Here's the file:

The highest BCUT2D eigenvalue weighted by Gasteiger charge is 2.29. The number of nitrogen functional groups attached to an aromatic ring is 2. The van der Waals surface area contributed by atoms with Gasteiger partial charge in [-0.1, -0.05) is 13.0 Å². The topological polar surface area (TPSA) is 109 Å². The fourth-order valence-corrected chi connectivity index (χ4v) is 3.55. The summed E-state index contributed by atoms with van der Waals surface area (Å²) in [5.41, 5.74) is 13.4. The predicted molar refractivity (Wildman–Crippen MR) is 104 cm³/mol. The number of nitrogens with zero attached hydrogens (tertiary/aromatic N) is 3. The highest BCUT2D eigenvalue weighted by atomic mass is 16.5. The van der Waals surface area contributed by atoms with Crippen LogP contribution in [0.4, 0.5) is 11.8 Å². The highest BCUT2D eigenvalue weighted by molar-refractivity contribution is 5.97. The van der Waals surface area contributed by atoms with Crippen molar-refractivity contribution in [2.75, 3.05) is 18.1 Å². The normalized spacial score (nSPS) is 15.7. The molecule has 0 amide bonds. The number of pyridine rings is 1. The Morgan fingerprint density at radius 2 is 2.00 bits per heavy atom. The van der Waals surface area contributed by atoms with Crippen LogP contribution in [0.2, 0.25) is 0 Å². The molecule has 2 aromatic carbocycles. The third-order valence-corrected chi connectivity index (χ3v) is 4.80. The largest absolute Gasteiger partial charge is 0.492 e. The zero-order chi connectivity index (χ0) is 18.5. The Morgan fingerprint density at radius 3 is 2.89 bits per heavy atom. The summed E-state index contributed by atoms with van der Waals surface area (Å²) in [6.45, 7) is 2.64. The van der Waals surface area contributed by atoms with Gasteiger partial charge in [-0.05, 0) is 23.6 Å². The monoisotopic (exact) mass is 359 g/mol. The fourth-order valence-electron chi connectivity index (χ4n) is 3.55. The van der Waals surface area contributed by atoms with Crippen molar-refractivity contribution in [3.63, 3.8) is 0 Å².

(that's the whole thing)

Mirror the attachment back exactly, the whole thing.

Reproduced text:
The highest BCUT2D eigenvalue weighted by Gasteiger charge is 2.29. The number of nitrogen functional groups attached to an aromatic ring is 2. The van der Waals surface area contributed by atoms with Gasteiger partial charge in [-0.1, -0.05) is 13.0 Å². The topological polar surface area (TPSA) is 109 Å². The fourth-order valence-corrected chi connectivity index (χ4v) is 3.55. The summed E-state index contributed by atoms with van der Waals surface area (Å²) in [5.41, 5.74) is 13.4. The predicted molar refractivity (Wildman–Crippen MR) is 104 cm³/mol. The number of nitrogens with zero attached hydrogens (tertiary/aromatic N) is 3. The highest BCUT2D eigenvalue weighted by atomic mass is 16.5. The van der Waals surface area contributed by atoms with Crippen LogP contribution in [0.4, 0.5) is 11.8 Å². The highest BCUT2D eigenvalue weighted by molar-refractivity contribution is 5.97. The van der Waals surface area contributed by atoms with Crippen molar-refractivity contribution in [2.75, 3.05) is 18.1 Å². The normalized spacial score (nSPS) is 15.7. The molecule has 0 amide bonds. The number of pyridine rings is 1. The Morgan fingerprint density at radius 2 is 2.00 bits per heavy atom. The van der Waals surface area contributed by atoms with Crippen LogP contribution in [0.2, 0.25) is 0 Å². The molecule has 2 aromatic carbocycles. The third-order valence-corrected chi connectivity index (χ3v) is 4.80. The largest absolute Gasteiger partial charge is 0.492 e. The zero-order chi connectivity index (χ0) is 18.5. The Morgan fingerprint density at radius 3 is 2.89 bits per heavy atom. The summed E-state index contributed by atoms with van der Waals surface area (Å²) in [6.45, 7) is 2.64. The van der Waals surface area contributed by atoms with Gasteiger partial charge in [-0.05, 0) is 23.6 Å². The monoisotopic (exact) mass is 359 g/mol. The fourth-order valence-electron chi connectivity index (χ4n) is 3.55. The van der Waals surface area contributed by atoms with Crippen molar-refractivity contribution in [3.63, 3.8) is 0 Å².